from hl7v2parsed
  where full_path like '%hl7_2-3_samples.txt' and message_type='ORU_R01'
)
 select
    msg,
    msg:"ORU_R01.RESPONSE":"ORU_R01.ORDER_OBSERVATION":"ORU_R01.OBSERVATION" as OBSERVATIONS,
    obx.value:"OBX":"OBX.5" as PATIENT_REPORT_TEXT
 from base,table(flatten(msg:"ORU_R01.RESPONSE":"ORU_R01.ORDER_OBSERVATION":"ORU_R01.OBSERVATION")) obx ;

Java UDTF Flatten Result2

-- List out patient and physician interactions

with base as (
    select hl7_json 
    from hl7v2parsed
    where message_type = 'ORU_R01'
)
,patient_physician as (
    select 
        concat(
            f.value:"ORU_R01.PATIENT":"ORU_R01.VISIT":"PV1":"PV1.7":"XCN.2"::string, ' '
            ,f.value:"ORU_R01.PATIENT":"ORU_R01.VISIT":"PV1":"PV1.7":"XCN.3"::string) as physician
        ,concat(
            f.value:"ORU_R01.PATIENT":"PID":"PID.5":"XPN.1"::string, ' '
            ,f.value:"ORU_R01.PATIENT":"PID":"PID.5":"XPN.2"::string, ' '
            ,f.value:"ORU_R01.PATIENT":"PID":"PID.5":"XPN.3"::string, ' '
        ) as patient
    from base as b
        ,lateral flatten(input => hl7_json) as f
    where key like 'ORU_R01.RESPONSE'
    and patient is not null
)
select
    patient, physician
    ,count(*) as number_of_visits
from patient_physician
group by patient, physician
order by number_of_visits desc;

Java UDTF Flatten Result3

Create Java UDF function

A UDF (user-defined function) is a user-written function that can be called from Snowflake in the same way that a built-in function can be called.When a user calls a UDF, the user passes the name of the UDF and the parameters of the UDF to Snowflake. If the UDF is a Java UDF, Snowflake calls the appropriate Java code (called a handler method) in a JAR file. The handler method then returns the output to Snowflake, which passes it back to the client.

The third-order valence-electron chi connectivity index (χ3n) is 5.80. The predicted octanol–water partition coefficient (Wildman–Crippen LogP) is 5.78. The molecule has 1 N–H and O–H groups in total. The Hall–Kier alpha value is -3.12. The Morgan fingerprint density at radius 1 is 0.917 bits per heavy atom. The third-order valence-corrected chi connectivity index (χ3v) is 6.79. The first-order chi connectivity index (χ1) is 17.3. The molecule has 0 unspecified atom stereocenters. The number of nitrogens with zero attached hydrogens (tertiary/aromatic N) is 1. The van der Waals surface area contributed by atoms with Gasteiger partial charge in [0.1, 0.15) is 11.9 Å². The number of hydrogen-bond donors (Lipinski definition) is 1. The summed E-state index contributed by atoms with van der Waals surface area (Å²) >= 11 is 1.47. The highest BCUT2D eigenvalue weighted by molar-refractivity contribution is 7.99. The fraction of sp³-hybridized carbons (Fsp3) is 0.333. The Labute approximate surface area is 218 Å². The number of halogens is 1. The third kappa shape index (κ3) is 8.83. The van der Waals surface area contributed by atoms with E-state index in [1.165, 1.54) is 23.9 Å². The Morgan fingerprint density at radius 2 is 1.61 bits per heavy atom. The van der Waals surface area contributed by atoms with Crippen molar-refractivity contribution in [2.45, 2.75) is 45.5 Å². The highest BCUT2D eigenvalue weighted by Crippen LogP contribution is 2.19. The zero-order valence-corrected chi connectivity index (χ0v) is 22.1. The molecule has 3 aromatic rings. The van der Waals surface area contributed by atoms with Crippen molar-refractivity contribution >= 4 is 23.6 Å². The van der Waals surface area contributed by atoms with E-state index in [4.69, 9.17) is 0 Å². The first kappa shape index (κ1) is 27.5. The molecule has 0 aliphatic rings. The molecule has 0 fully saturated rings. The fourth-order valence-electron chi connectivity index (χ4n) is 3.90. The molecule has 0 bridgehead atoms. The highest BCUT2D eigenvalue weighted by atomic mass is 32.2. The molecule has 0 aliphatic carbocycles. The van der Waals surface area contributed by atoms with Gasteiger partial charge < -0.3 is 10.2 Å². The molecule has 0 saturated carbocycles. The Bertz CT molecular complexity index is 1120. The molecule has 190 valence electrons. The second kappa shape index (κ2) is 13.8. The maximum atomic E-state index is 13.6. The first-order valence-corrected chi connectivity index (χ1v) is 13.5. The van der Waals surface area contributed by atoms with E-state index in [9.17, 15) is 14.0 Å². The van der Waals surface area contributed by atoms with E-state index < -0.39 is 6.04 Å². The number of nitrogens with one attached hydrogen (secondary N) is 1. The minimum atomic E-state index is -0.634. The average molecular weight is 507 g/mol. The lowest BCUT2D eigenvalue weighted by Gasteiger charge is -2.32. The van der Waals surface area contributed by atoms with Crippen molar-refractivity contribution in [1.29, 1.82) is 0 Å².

Creating the Java UDF

Ideally you would be using a Kafka connector, Snowpipe or other mechanisms to load the HL7 V2.x messages to Snowflake and then execute Java UDF for each raw HL7 V2.x message. For this lab we will simulate this by leveraging the HL7 V2.x raw messages loaded into the raw_msg column of hl7v2parsed table created in the previous section.

Now lets create the Java UDF, this function will refer a HAPI library for parsing raw HL7 V2.x messages. The Java UDF can be defined in Snowflake as below:

create or replace function hl7_hapi_udf_parser(hl7_msg varchar ,validate_message boolean)
returns variant
language java
imports = ('@hl7_stage_internal/java_stage/sf-hl7v2-parser-1.0-SNAPSHOT-jar-with-dependencies.jar')
handler = 'com.snowflake.labs.hl7.HL7UDF.process'
comment = 'Java based UDF for parsing HL7v2 messages.';
``` 

***Note: The above 'Create Java UDF' function is implemented using snowflake internal stage, the same definition can be used for external stage by replacing the stage name <hl7_stage_internal>***

#### Parsing the HL7 data

The previously loaded raw_hl7_table has each record as a single hl7v2 message in the raw_msg column.
The following query invokes the function, to parse the HL7 message file :

```sql
with base as (
    select
        raw_msg, -- column holding the HL7v2.x message in pipe delimited format
        hl7_hapi_udf_parser(raw_msg, false) as parsed
    from hl7v2parsed
    limit 10
)
select